Move Files With the mv Command in Linux, With Examples

Linux Move File mv

This article will walk you through moving files in Linux with the mv command, with examples and tips on moving files safely.

mv Syntax

Moving files is done using the mv command, which has the following syntax

mv OPTIONS SOURCE DESTINATION

Note that:

  • OPTIONS is a list of options from the below table
  • SOURCE is the path to the file you wish to move
  • DESTINATION is the path to the destination you want to move the file 2
    • This can include a new file name or simply be the path to a destination folder
    • mv will move SOURCE into DESTINATION if DESTINATION is a directory (or a link to a directory)
      • If DESTINATION is not a directory, mv will rename SOURCE to DESTINATION

Common mv Options

Here are some of the commonly used options when running mv, from the manual:

-b Make a backup of each existing destination file
-f, –force Do not prompt before overwriting
-i, –interactive Prompt before overwrite
-n, –no-clobber Do not overwrite an existing file
-u, –update Move only when the SOURCE file is newer than the destination file or when the destination file is missing.
-v, –verbose Explain what is being done

Additional options can be found in the mv manual by running:

man mv

Examples

Move file1 into directory1:

mv file1 directory1/

Rename file1 to file2:

mv file1 file2

Move file1 into directory1 and rename it to file2:

mv file1 directory1/file2

Move directory1 into directory2:

mv directory1/ directory2/

In the last example, if directory2 doesn’t exist, directory1 will be renamed to directory2. To only move it, and fail if the directory is not found, run:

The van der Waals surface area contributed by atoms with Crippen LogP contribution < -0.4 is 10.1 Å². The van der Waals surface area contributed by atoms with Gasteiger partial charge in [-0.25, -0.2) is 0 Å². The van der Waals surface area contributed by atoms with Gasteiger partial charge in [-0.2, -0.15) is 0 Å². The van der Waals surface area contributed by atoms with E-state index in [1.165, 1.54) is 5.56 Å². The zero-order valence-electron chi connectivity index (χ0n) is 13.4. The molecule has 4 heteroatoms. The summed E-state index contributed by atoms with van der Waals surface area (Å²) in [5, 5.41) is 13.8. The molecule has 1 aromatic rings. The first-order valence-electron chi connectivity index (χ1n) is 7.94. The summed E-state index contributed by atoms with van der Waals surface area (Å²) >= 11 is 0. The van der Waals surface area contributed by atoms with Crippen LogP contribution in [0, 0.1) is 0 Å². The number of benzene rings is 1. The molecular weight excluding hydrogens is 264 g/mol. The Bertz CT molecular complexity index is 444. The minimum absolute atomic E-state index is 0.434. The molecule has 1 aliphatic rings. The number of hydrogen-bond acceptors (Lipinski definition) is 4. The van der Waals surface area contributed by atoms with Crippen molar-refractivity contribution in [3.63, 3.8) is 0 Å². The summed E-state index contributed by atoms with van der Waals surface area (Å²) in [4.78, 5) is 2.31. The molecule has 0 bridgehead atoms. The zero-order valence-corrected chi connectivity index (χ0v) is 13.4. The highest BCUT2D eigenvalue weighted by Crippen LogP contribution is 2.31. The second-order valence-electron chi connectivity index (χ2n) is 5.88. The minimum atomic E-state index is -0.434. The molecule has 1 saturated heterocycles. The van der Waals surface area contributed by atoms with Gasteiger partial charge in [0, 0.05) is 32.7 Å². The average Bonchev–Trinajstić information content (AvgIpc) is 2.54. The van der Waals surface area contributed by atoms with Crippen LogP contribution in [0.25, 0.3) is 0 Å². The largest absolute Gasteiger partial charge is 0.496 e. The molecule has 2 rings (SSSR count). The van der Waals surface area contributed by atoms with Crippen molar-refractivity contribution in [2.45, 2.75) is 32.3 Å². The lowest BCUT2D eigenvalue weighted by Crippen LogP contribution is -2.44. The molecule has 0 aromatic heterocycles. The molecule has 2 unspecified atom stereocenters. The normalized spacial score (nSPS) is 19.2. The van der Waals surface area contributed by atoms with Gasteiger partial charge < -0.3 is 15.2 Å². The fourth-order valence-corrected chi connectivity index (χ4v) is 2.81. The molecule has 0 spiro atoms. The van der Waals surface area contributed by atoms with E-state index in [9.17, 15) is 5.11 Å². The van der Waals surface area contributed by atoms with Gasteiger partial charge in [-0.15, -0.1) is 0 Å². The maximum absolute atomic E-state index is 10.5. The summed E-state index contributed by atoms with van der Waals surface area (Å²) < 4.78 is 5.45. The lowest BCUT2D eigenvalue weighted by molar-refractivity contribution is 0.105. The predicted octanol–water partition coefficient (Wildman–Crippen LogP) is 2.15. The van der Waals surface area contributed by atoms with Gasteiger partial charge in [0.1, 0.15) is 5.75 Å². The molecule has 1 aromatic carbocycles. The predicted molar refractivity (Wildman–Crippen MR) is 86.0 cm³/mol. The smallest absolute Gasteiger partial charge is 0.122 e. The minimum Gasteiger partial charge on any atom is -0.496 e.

mv directory1/ directory2/.

This will ensure directory2 exists before trying to move the file – the dot (.) specifies that the path should exist.

Sometimes it’s better to copy than move

If you’re moving files from one drive from another or over a network, consider copying them and removing the original after verifying the copy was successful.

When you’re working on the Linux command line, you don’t have a trash/recycle bin to recover accidentally deleted files – when they’re gone, they’re gone. If your file move operation fails for some reason, you may lose those files, so copying them instead and making sure they have transferred successfully will mitigate this.

You should also back up your files regularly to protect yourself from data loss.

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Brad Morton

I'm Brad, and I'm nearing 20 years of experience with Linux. I've worked in just about every IT role there is before taking the leap into software development. Currently, I'm building desktop and web-based solutions with NodeJS and PHP hosted on Linux infrastructure. Visit my blog or find me on Twitter to see what I'm up to.

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